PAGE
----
Circuit Breaker

In a distributed environment, calls to remote resources and services can fail due to transient faults, such as slow network connections and timeouts, or if resources are responding slowly or are temporarily unavailable. These faults are typically handled by the retry pattern.

However, there can also be situations where faults are due to unanticipated events that might take much longer to fix. These faults can range in severity from a partial loss of connectivity to the complete failure of a service. In these situations, it might be pointless for an application to continually retry an operation that’s unlikely to succeed. Retry could lead to cascading failures, such as resource exhaustion, non-responsiveness and growing latency. That’s not what you want. It would effectively make your service unavailable to handle other requests. To prevent these kind of faults, you can use the the circuit breaker pattern. The Circuit Breaker pattern prevents an application from performing an operation that’s likely to fail.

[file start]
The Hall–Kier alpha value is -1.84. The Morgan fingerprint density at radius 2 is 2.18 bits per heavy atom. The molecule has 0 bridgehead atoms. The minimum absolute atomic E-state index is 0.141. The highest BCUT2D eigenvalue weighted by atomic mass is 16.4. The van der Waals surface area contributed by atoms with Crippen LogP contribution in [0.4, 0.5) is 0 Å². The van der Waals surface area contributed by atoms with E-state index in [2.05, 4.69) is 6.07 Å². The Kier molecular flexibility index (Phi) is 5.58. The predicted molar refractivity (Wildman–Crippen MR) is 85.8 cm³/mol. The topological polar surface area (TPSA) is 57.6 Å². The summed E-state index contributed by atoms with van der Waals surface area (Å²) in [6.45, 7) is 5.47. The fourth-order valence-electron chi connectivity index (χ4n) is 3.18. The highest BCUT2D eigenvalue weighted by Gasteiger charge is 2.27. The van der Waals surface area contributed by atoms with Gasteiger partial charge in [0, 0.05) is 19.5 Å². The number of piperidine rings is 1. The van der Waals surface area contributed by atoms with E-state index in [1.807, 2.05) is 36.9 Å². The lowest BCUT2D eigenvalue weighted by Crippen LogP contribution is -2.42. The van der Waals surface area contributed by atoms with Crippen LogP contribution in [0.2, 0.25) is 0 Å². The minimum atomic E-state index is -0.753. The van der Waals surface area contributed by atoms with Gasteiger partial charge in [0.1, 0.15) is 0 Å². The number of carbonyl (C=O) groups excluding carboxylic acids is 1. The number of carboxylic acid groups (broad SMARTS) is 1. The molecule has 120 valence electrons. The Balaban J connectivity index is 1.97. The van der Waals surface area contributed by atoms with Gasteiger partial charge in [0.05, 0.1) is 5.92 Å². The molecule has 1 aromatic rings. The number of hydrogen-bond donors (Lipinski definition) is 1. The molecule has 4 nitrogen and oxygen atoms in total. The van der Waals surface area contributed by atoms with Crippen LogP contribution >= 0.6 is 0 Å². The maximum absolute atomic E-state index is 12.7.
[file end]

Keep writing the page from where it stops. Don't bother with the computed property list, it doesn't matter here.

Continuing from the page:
Related to the Circuit Breaker pattern, is the Health Check API. The Health Check API contains an operation (eg HTTP /health) that returns the health of the service. If you periodically invoke the operation, you can check the health of the service instance before actually calling it. Assuming that the health check is sufficiently comprehensive of course.

The API endpoint handler can perform one or more of the following checks:

  • the status of the connections to the infrastructure services used by the service instance
  • the status of the host, e.g. disk space
  • application specific logic

Source: Pattern Language for Micro Services